On Saturday, a woman in a black and lime tunic watched the hotel staff lay down flooring in an empty ballroom. It seems the floor is not big enough to hold even a small wedding reception, let alone the full-on dance party Charlene Archilla is describing in a soft voice. But for Archilla, 49, the space is more than enough room for Sweet-T: The Mini Ball, where she will don a red and white kimono and lip-synch to Whitney Houston's version of "I Will Always Love You," as the audience showers her in dollar bills and kisses.
Archilla is not a drag queen. She's a transgender African American.
The ball capped off a day of workshops at the annual Transfaith in Color Conference 2012, held in the Hilton Hotel at University Place from Friday, Aug. 17 through Sunday, Aug. 19. The event brought together members of the transgender community as well as LGBT allies from all over the country, including Charlotte's Mayor Anthony Foxx, who accepted the Ally Award at the Saturday luncheon for his support of LGBT rights.
"The value every human being brings to this world is something we should cherish," said Foxx to the 300 conference attendees.
Bishop Tonyia Rawls, founder and CEO of The Freedom Center for Social Justice, has hosted the event in Charlotte since last year. The seed for the annual gathering of transgenders and their allies — most of whom are African American, Latino or other ethnic minorities — took root in 2009 after similar meetings were held in Los Angeles. The goal was to allow transgenders to learn about themselves through seminars and a presentation that awards activists within the community.
"We have to provide safe space for our trans neighbors to be able to live a good quality of life in this beautiful city," Rawls said. "There has got to be space for this population."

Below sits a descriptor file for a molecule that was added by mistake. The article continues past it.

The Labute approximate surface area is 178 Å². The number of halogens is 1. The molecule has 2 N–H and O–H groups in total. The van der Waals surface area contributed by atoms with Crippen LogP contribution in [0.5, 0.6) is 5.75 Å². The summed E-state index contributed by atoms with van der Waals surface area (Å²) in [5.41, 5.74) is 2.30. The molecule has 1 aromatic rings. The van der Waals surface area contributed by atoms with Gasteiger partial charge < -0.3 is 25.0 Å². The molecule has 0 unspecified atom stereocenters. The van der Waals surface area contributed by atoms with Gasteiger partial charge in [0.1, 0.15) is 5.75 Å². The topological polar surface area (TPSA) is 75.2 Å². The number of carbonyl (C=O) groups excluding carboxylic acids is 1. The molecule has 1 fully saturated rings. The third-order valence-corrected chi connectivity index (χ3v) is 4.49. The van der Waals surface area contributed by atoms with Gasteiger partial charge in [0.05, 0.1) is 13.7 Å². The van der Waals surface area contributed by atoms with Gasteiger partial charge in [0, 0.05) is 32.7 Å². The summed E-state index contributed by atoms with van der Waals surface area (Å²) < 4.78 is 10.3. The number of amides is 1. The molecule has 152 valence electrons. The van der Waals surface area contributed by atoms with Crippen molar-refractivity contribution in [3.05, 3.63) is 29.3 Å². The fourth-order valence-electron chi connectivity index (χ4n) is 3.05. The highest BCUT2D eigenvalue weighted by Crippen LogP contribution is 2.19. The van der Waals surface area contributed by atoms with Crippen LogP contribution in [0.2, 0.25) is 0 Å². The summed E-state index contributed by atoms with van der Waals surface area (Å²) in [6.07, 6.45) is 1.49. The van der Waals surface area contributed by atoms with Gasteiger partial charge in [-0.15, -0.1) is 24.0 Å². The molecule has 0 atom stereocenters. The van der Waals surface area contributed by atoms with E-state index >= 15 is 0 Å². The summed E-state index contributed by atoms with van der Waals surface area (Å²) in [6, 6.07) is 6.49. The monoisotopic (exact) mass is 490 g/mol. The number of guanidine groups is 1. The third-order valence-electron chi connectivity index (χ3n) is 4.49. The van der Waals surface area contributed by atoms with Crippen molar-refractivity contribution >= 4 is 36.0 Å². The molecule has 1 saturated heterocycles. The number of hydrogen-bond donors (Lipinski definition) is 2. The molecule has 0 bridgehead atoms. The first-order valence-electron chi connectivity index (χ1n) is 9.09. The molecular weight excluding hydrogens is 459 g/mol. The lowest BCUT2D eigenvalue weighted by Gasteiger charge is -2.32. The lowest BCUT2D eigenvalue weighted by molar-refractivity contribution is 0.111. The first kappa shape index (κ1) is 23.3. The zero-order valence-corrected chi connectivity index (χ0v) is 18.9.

Although there are no hard statistics of living conditions for transgenders of color in Charlotte, national statistics show they fare much worse in daily life than their white counterparts. Latino transgenders had an unemployment rate of 20 percent in 2011, 14 percent higher than the overall transgender community, according to a National Transgender Discrimination Survey. African-American transgenders experienced a 26-percent unemployment rate in the same survey, two times the rate of the overall sample and four times that of the general population.
The survey goes on to report high unemployment puts transgender people of color at a higher risk of HIV infection, drug and alcohol use, and suicide attempts than the general population. Racism and discrimination from both outside and within their communities contribute to these high unemployment rates.
"I don't have anyone to be in the same boat I am [in terms of] the way race affects others," said Grey Shane, 19, whose descendants come from Greece and Africa. "And you notice your surroundings, and your environment, is kind of hard to deal with." Shane started hormone therapy in his transition from female to male a few months ago.
The Transfaith conference offered solutions to closing the gap on transgender isolation. Kylar Broadus, executive director of the Trans People of Color Coalition, is the first openly transgender person to work at the Human Rights Campaign in Washington, D.C. Broadus, a vocal supporter of writing transgender rights into the Employment Non-Discrimination Act, is working on a national hotline for transgender people of color.
"There isn't a place to call if you're thinking about killing yourself or [want to] find someone who can relate to you," Broadus said. "I just don't think we've come there in the trans community because we emulate the greater society, so the trans power is white with a few of us sprinkled in. Those concerns get missed."
By night, conference attendees let loose at Sweet-T: The Mini Ball, where they performed against (and with) each other for prizes. They writhed and showed off on the dance floor to heavy rap, punctuated by the announcer's raucous cry of "Clap, bitches, clap!" They competed in a "realness" competition to battle over who looked the most like a biological man or woman, complete with booty and breast shaking.
But perhaps the most important part of Sweet-T was how it connected transgender people with the rest of the rainbow, including lesbians and gay men.
As the evening ball came to a close, Archilla stretched out her arms, wrapped in the red and white kimono, and mime-belted the last lyrics of a song. A transgender man in a baseball cap came to her side and gave her a dollar bill — and a kiss.
"It's loving and it's caring and it's just fun to see them create creativity together," Archilla said.